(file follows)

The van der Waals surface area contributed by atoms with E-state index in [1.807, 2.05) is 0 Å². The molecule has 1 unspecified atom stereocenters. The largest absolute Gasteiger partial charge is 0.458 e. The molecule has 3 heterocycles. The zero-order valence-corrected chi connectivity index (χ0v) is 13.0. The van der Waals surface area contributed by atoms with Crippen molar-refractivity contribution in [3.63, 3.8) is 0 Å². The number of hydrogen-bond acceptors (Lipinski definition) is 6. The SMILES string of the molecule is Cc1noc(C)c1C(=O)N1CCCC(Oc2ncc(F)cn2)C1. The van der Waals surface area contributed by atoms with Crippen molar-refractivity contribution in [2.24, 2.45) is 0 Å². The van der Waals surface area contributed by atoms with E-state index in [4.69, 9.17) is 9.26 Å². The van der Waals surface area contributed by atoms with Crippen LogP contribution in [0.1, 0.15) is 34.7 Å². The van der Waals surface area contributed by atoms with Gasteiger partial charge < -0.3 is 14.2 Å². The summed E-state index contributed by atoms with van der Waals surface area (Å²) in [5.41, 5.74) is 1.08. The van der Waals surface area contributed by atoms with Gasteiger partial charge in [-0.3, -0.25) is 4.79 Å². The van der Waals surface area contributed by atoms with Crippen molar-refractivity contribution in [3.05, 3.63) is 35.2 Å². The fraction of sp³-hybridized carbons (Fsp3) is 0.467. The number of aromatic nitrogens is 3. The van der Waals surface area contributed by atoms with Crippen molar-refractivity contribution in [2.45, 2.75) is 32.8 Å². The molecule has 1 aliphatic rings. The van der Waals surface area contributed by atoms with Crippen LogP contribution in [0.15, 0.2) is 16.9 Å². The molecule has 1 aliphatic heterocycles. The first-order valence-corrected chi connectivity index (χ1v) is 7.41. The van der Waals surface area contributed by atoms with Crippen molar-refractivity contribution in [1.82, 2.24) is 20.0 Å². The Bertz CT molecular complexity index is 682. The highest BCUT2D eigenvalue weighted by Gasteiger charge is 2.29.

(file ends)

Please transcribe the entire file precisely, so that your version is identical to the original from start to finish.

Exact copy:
The van der Waals surface area contributed by atoms with E-state index in [1.807, 2.05) is 0 Å². The molecule has 1 unspecified atom stereocenters. The largest absolute Gasteiger partial charge is 0.458 e. The molecule has 3 heterocycles. The zero-order valence-corrected chi connectivity index (χ0v) is 13.0. The van der Waals surface area contributed by atoms with Crippen molar-refractivity contribution in [3.63, 3.8) is 0 Å². The number of hydrogen-bond acceptors (Lipinski definition) is 6. The SMILES string of the molecule is Cc1noc(C)c1C(=O)N1CCCC(Oc2ncc(F)cn2)C1. The van der Waals surface area contributed by atoms with Crippen molar-refractivity contribution in [2.24, 2.45) is 0 Å². The van der Waals surface area contributed by atoms with E-state index in [4.69, 9.17) is 9.26 Å². The van der Waals surface area contributed by atoms with Crippen LogP contribution in [0.1, 0.15) is 34.7 Å². The van der Waals surface area contributed by atoms with Gasteiger partial charge < -0.3 is 14.2 Å². The summed E-state index contributed by atoms with van der Waals surface area (Å²) in [5.41, 5.74) is 1.08. The van der Waals surface area contributed by atoms with Gasteiger partial charge in [-0.3, -0.25) is 4.79 Å². The van der Waals surface area contributed by atoms with Crippen molar-refractivity contribution in [3.05, 3.63) is 35.2 Å². The fraction of sp³-hybridized carbons (Fsp3) is 0.467. The number of aromatic nitrogens is 3. The van der Waals surface area contributed by atoms with Crippen molar-refractivity contribution in [2.45, 2.75) is 32.8 Å². The molecule has 1 aliphatic rings. The van der Waals surface area contributed by atoms with Crippen LogP contribution in [0.15, 0.2) is 16.9 Å². The molecule has 1 aliphatic heterocycles. The first-order valence-corrected chi connectivity index (χ1v) is 7.41. The van der Waals surface area contributed by atoms with Crippen molar-refractivity contribution in [1.82, 2.24) is 20.0 Å². The Bertz CT molecular complexity index is 682. The highest BCUT2D eigenvalue weighted by Gasteiger charge is 2.29.